He’s not alone. A number of  cars with numbers above 5,000 have already been delivered. According to a Tesla Motors Club forum thread, an unofficial online forum, the highest number delivered as of December 31 was P 9935.

Meanwhile, owners with reservation numbers as low as P 631 have not yet received their cars, according to TMC.

“Reservation holders more than 3500 spots below me have gotten their VIN (a final step just before delivery),” moans one owner on the TMC forum. “Extremely frustrated.”

I understand his frustration.

Why should a Johnny-Come-Lately who puts his money down for a few months on a sure thing get his car before a True Believer who gambled $5,000 back when the Model S was a pipe dream and Tesla was a company struggling to even stay alive?

The 85-kWh Advantage

Although there seems to be no rhyme nor reason for many of the out-of-order deliveries, the cause of my delay is clear: I’ve ordered my car with the mid-size 60-kWh battery.

Because all  the initial Signature cars had top-of-the-line 85-kWh batteries, Tesla started production of that battery first. When Signature production finished in late November, Tesla wasn’t yet geared up for production of the smaller 60-kWh and 40-kWh battery options. 

So it continued to churn out 85-kWh production models, skipping over even low-number 60- and 40-kWh buyers like me.

Tesla Model S owner David Metcalf after covering more than 400 miles [photo: Gene Kruckemyer]

Tesla Model S owner David Metcalf after covering more than 400 miles [photo: Gene Kruckemyer]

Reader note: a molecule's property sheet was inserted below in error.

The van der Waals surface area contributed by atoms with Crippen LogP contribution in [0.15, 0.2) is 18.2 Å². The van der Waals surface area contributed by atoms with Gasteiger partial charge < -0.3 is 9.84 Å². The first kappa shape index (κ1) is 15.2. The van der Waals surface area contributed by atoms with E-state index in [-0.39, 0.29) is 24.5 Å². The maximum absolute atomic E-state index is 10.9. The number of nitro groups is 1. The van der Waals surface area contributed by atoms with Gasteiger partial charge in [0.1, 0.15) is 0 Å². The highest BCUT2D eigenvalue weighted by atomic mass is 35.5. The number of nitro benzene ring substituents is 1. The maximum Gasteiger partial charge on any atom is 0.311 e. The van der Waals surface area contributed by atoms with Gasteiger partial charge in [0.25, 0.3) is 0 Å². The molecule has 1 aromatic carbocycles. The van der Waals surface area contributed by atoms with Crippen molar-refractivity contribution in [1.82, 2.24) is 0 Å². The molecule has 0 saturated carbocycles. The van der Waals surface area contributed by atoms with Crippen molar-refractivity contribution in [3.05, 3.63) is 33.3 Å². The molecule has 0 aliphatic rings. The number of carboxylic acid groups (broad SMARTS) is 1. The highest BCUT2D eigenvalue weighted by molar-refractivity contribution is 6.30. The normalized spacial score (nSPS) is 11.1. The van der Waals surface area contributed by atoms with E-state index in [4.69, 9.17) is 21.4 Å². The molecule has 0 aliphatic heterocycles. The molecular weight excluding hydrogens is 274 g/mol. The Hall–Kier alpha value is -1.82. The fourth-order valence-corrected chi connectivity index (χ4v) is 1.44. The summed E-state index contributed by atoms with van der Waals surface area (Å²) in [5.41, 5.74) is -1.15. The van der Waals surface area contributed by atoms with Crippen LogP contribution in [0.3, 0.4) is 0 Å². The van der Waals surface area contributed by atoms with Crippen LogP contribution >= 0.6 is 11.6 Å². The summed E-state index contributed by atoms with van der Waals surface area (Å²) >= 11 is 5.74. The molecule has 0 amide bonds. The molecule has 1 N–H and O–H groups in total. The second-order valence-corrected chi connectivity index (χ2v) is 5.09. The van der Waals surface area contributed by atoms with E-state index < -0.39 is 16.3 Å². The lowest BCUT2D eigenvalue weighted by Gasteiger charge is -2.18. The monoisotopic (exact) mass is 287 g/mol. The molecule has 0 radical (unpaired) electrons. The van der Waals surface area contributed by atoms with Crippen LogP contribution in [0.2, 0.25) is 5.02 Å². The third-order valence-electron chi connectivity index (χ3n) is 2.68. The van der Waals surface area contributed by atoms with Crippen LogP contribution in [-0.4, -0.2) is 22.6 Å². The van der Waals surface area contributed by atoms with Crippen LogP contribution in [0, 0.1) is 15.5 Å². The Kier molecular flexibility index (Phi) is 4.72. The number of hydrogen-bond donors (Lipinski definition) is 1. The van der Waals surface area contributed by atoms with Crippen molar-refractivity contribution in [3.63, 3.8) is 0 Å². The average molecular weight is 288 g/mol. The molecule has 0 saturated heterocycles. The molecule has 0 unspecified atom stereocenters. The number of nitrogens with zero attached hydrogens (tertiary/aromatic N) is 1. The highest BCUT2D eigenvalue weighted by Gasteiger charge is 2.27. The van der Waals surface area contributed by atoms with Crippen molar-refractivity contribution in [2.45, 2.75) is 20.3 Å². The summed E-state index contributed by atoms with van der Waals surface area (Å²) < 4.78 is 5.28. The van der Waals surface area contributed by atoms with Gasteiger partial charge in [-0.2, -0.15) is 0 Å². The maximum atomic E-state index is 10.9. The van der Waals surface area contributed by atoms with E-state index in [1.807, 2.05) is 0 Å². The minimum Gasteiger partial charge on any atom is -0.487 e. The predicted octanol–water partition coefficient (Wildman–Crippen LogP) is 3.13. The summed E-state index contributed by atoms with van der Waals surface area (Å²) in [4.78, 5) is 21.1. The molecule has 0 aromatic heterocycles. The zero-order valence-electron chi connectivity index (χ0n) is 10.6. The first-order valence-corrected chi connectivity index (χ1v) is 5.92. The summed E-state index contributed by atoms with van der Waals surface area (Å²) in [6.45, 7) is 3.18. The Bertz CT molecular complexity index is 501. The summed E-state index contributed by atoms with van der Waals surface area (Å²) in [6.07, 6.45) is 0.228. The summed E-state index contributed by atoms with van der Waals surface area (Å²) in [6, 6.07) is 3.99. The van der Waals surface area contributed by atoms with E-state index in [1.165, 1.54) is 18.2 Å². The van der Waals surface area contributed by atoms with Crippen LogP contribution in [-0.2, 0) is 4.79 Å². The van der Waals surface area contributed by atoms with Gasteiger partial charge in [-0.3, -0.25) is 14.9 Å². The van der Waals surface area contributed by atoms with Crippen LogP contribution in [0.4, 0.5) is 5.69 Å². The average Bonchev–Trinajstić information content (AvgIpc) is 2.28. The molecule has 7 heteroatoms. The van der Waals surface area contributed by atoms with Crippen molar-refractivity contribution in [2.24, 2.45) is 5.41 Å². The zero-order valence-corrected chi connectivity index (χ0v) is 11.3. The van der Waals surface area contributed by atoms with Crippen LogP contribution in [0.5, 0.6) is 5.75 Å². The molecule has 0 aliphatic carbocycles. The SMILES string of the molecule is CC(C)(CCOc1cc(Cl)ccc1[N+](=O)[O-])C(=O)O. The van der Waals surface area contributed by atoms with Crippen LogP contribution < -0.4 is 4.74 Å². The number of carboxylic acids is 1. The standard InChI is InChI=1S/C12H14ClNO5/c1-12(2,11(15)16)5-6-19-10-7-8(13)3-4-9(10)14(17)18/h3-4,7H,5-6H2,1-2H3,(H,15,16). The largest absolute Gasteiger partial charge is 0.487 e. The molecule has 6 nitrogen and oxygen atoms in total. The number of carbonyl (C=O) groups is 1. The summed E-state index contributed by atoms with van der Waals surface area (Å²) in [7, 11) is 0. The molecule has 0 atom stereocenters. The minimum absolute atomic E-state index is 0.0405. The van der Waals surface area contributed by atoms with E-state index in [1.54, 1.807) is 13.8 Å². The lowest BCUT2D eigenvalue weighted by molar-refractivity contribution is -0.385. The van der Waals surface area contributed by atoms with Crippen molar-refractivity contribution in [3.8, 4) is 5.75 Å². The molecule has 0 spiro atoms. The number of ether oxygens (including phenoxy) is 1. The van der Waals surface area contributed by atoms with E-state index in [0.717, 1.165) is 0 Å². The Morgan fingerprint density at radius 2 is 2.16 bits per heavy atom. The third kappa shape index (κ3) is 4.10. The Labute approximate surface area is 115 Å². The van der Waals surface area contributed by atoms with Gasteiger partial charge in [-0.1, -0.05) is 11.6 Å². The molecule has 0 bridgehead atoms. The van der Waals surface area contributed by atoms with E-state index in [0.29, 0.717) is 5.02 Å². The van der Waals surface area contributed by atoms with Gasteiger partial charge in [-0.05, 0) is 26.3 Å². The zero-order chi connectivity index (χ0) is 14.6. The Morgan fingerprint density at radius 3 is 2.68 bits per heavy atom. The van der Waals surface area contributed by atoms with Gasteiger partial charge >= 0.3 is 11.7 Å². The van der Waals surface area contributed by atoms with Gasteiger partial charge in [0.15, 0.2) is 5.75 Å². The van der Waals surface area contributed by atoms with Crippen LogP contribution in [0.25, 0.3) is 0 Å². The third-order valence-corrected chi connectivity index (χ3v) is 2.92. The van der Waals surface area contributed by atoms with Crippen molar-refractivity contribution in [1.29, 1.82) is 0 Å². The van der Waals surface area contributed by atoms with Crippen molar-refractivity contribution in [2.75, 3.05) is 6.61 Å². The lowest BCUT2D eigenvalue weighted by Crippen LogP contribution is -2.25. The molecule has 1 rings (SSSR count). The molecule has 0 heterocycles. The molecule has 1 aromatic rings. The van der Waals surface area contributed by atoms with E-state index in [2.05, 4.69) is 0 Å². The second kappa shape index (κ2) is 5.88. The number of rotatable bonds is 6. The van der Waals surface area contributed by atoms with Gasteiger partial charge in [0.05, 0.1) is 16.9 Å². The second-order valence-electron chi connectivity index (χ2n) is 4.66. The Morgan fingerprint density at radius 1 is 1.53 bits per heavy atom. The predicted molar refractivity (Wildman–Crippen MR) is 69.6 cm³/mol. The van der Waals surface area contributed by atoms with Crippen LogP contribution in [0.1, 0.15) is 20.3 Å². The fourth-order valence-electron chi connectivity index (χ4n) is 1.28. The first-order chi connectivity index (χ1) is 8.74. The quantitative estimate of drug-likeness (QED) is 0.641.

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Tesla has announced that 60-kWh production will begin this month, and 40-kWh production in March. The company seems to be in no particular hurry to do so, and who can blame them?

They’d prefer to sell as many of the more expensive 85-kWh cars as possible, as they try to overcome the cash crunch of production start-up.

Tesla Motors remains mum about the proportion of the various battery options in the order book, so it’s unknown how many 40- and 60-kWh depositors have been passed over as 85-kWh production continues.

Other Factors?

But there have been numerous non-sequential deliveries of 85-kWh  P cars as well. The reasons behind this seeming “delivery roulette” are a frustrating mystery for many owners.

Through it all, Tesla has been characteristically obtuse about the reasons for its out-of-order deliveries of production models. 

There were similar problems with out-of-order Signature deliveries that spurred much grumbling among impatient owners. At the time, Tesla VP George Blankenship responded with an e-mail explaining that the problem was due to vendor delays and  changes or shortages of  certain interior decors and options.

“In some weeks,” Blankenship wrote, “it meant we had to reach forward in the sequence order to find cars that were not impacted by a particular decor or option, and in some case the absence of a decor or option pushed cars back.”

In his note to Signature owners, Blankenship acknowledged the importance of the sequence numbers.

“Many Model S reservation holders I have met during the last two years introduce themselves by name and then follow their introduction by giving me their….reservation sequence number,” he wrote. “Their sequence number is…very important to them, and is very important to us.”

Blankenship characterized Tesla’s customer communication on the subject as “weak at best,” and promised to do better.